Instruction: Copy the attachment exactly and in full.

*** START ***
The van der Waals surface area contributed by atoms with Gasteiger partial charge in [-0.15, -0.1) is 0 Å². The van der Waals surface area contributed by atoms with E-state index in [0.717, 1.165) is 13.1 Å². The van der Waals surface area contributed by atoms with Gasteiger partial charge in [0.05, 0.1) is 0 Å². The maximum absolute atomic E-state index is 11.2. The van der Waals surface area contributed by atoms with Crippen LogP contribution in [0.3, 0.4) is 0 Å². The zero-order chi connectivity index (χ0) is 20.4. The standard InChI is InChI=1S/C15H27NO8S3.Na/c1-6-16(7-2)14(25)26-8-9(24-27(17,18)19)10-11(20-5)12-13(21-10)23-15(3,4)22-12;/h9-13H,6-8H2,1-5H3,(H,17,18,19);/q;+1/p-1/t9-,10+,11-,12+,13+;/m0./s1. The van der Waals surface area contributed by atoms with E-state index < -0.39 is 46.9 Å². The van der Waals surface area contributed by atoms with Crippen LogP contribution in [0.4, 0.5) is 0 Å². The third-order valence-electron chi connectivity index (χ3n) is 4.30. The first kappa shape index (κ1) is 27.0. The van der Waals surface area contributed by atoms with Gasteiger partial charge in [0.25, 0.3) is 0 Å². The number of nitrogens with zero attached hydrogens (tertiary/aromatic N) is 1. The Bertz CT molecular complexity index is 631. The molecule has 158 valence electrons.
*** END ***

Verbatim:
The van der Waals surface area contributed by atoms with Gasteiger partial charge in [-0.15, -0.1) is 0 Å². The van der Waals surface area contributed by atoms with E-state index in [0.717, 1.165) is 13.1 Å². The van der Waals surface area contributed by atoms with Gasteiger partial charge in [0.05, 0.1) is 0 Å². The maximum absolute atomic E-state index is 11.2. The van der Waals surface area contributed by atoms with Crippen LogP contribution in [0.3, 0.4) is 0 Å². The zero-order chi connectivity index (χ0) is 20.4. The standard InChI is InChI=1S/C15H27NO8S3.Na/c1-6-16(7-2)14(25)26-8-9(24-27(17,18)19)10-11(20-5)12-13(21-10)23-15(3,4)22-12;/h9-13H,6-8H2,1-5H3,(H,17,18,19);/q;+1/p-1/t9-,10+,11-,12+,13+;/m0./s1. The van der Waals surface area contributed by atoms with E-state index < -0.39 is 46.9 Å². The van der Waals surface area contributed by atoms with Crippen LogP contribution in [0.4, 0.5) is 0 Å². The third-order valence-electron chi connectivity index (χ3n) is 4.30. The first kappa shape index (κ1) is 27.0. The van der Waals surface area contributed by atoms with Gasteiger partial charge in [0.25, 0.3) is 0 Å². The number of nitrogens with zero attached hydrogens (tertiary/aromatic N) is 1. The Bertz CT molecular complexity index is 631. The molecule has 158 valence electrons.